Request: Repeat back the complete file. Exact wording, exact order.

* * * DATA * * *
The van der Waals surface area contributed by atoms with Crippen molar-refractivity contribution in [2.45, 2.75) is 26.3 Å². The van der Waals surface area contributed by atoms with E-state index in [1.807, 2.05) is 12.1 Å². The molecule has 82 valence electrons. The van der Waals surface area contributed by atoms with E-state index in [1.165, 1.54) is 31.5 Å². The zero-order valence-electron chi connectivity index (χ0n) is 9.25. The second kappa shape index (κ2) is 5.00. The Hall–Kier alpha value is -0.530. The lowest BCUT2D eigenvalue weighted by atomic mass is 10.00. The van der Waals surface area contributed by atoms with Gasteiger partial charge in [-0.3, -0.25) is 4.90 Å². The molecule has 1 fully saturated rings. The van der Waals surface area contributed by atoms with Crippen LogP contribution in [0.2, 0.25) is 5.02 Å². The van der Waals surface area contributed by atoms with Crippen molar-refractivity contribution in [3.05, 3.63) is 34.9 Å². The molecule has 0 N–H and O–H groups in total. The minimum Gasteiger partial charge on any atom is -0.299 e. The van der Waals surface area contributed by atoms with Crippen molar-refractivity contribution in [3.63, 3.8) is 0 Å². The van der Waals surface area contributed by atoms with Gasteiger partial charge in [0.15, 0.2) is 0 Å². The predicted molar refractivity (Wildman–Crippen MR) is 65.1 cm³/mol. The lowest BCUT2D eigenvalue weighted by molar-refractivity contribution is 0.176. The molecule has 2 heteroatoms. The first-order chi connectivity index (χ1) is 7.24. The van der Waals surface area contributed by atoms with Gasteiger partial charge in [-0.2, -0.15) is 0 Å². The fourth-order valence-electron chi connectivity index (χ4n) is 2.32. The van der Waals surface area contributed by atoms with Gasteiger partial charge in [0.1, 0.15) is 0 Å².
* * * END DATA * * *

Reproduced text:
The van der Waals surface area contributed by atoms with Crippen molar-refractivity contribution in [2.45, 2.75) is 26.3 Å². The van der Waals surface area contributed by atoms with E-state index in [1.807, 2.05) is 12.1 Å². The molecule has 82 valence electrons. The van der Waals surface area contributed by atoms with E-state index in [1.165, 1.54) is 31.5 Å². The zero-order valence-electron chi connectivity index (χ0n) is 9.25. The second kappa shape index (κ2) is 5.00. The Hall–Kier alpha value is -0.530. The lowest BCUT2D eigenvalue weighted by atomic mass is 10.00. The van der Waals surface area contributed by atoms with Gasteiger partial charge in [-0.3, -0.25) is 4.90 Å². The molecule has 1 fully saturated rings. The van der Waals surface area contributed by atoms with Crippen LogP contribution in [0.2, 0.25) is 5.02 Å². The van der Waals surface area contributed by atoms with Crippen molar-refractivity contribution in [3.05, 3.63) is 34.9 Å². The molecule has 0 N–H and O–H groups in total. The minimum Gasteiger partial charge on any atom is -0.299 e. The van der Waals surface area contributed by atoms with Crippen molar-refractivity contribution in [3.63, 3.8) is 0 Å². The van der Waals surface area contributed by atoms with Gasteiger partial charge in [0.15, 0.2) is 0 Å². The predicted molar refractivity (Wildman–Crippen MR) is 65.1 cm³/mol. The lowest BCUT2D eigenvalue weighted by molar-refractivity contribution is 0.176. The molecule has 2 heteroatoms. The first-order chi connectivity index (χ1) is 7.24. The van der Waals surface area contributed by atoms with Gasteiger partial charge in [-0.2, -0.15) is 0 Å². The fourth-order valence-electron chi connectivity index (χ4n) is 2.32. The van der Waals surface area contributed by atoms with Gasteiger partial charge in [0.1, 0.15) is 0 Å².